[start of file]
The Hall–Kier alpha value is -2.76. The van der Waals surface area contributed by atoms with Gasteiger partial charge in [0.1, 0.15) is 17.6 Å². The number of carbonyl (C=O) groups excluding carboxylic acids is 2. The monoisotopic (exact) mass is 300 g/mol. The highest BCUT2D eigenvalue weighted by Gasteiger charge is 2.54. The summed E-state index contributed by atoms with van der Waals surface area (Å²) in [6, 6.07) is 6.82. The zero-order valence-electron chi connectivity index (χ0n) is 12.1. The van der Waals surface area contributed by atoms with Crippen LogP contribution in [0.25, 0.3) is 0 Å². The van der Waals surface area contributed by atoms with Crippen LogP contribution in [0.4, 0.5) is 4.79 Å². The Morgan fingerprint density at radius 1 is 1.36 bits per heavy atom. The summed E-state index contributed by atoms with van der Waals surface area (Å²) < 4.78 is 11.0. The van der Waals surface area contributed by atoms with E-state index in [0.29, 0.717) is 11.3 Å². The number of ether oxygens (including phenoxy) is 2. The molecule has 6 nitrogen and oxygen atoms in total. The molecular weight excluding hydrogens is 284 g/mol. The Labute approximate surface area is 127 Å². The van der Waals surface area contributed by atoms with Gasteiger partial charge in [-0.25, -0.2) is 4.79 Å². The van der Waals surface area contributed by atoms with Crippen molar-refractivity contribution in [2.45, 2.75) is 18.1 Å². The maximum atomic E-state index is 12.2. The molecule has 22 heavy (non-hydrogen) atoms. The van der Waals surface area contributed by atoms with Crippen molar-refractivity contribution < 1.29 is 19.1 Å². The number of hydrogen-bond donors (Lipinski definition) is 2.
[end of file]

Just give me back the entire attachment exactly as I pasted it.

The Hall–Kier alpha value is -2.76. The van der Waals surface area contributed by atoms with Gasteiger partial charge in [0.1, 0.15) is 17.6 Å². The number of carbonyl (C=O) groups excluding carboxylic acids is 2. The monoisotopic (exact) mass is 300 g/mol. The highest BCUT2D eigenvalue weighted by Gasteiger charge is 2.54. The summed E-state index contributed by atoms with van der Waals surface area (Å²) in [6, 6.07) is 6.82. The zero-order valence-electron chi connectivity index (χ0n) is 12.1. The van der Waals surface area contributed by atoms with Crippen LogP contribution in [0.25, 0.3) is 0 Å². The van der Waals surface area contributed by atoms with Crippen LogP contribution in [0.4, 0.5) is 4.79 Å². The Morgan fingerprint density at radius 1 is 1.36 bits per heavy atom. The summed E-state index contributed by atoms with van der Waals surface area (Å²) < 4.78 is 11.0. The van der Waals surface area contributed by atoms with E-state index in [0.29, 0.717) is 11.3 Å². The number of ether oxygens (including phenoxy) is 2. The molecule has 6 nitrogen and oxygen atoms in total. The molecular weight excluding hydrogens is 284 g/mol. The Labute approximate surface area is 127 Å². The van der Waals surface area contributed by atoms with Gasteiger partial charge in [-0.25, -0.2) is 4.79 Å². The van der Waals surface area contributed by atoms with Crippen molar-refractivity contribution in [2.45, 2.75) is 18.1 Å². The maximum atomic E-state index is 12.2. The molecule has 22 heavy (non-hydrogen) atoms. The van der Waals surface area contributed by atoms with Crippen molar-refractivity contribution < 1.29 is 19.1 Å². The number of hydrogen-bond donors (Lipinski definition) is 2.